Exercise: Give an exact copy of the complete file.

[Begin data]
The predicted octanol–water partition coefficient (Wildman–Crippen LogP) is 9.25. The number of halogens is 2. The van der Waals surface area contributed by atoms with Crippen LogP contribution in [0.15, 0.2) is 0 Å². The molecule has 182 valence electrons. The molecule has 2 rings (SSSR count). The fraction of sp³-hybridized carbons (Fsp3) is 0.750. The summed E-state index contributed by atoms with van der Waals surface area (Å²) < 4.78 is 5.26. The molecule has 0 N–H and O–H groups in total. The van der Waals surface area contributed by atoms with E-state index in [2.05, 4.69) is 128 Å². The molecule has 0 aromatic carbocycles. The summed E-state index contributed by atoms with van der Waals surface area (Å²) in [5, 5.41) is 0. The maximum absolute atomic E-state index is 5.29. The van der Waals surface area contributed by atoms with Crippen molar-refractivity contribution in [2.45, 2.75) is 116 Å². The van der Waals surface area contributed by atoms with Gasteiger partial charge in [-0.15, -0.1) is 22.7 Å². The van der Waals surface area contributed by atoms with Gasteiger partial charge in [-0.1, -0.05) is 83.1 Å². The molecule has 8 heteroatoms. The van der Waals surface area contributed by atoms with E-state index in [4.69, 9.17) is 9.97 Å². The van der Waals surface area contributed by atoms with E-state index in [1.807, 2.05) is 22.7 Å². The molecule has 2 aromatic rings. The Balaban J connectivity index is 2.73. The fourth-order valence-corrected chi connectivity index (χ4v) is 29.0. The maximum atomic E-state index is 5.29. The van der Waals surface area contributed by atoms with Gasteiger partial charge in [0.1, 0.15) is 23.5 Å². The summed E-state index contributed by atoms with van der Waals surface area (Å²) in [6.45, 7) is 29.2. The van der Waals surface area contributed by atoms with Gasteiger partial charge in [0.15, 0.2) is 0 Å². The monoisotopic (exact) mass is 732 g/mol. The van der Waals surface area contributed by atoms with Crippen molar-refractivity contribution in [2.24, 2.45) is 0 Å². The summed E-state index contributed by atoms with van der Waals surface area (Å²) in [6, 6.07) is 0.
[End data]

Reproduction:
The predicted octanol–water partition coefficient (Wildman–Crippen LogP) is 9.25. The number of halogens is 2. The van der Waals surface area contributed by atoms with Crippen LogP contribution in [0.15, 0.2) is 0 Å². The molecule has 182 valence electrons. The molecule has 2 rings (SSSR count). The fraction of sp³-hybridized carbons (Fsp3) is 0.750. The summed E-state index contributed by atoms with van der Waals surface area (Å²) < 4.78 is 5.26. The molecule has 0 N–H and O–H groups in total. The van der Waals surface area contributed by atoms with E-state index in [2.05, 4.69) is 128 Å². The molecule has 0 aromatic carbocycles. The summed E-state index contributed by atoms with van der Waals surface area (Å²) in [5, 5.41) is 0. The maximum absolute atomic E-state index is 5.29. The van der Waals surface area contributed by atoms with Crippen molar-refractivity contribution in [2.45, 2.75) is 116 Å². The van der Waals surface area contributed by atoms with Gasteiger partial charge in [-0.15, -0.1) is 22.7 Å². The van der Waals surface area contributed by atoms with Gasteiger partial charge in [-0.1, -0.05) is 83.1 Å². The molecule has 8 heteroatoms. The van der Waals surface area contributed by atoms with E-state index in [4.69, 9.17) is 9.97 Å². The van der Waals surface area contributed by atoms with E-state index in [1.807, 2.05) is 22.7 Å². The molecule has 2 aromatic rings. The Balaban J connectivity index is 2.73. The fourth-order valence-corrected chi connectivity index (χ4v) is 29.0. The maximum atomic E-state index is 5.29. The van der Waals surface area contributed by atoms with Gasteiger partial charge in [0.1, 0.15) is 23.5 Å². The summed E-state index contributed by atoms with van der Waals surface area (Å²) in [6.45, 7) is 29.2. The van der Waals surface area contributed by atoms with Gasteiger partial charge in [0.15, 0.2) is 0 Å². The monoisotopic (exact) mass is 732 g/mol. The van der Waals surface area contributed by atoms with Crippen molar-refractivity contribution in [2.24, 2.45) is 0 Å². The summed E-state index contributed by atoms with van der Waals surface area (Å²) in [6, 6.07) is 0.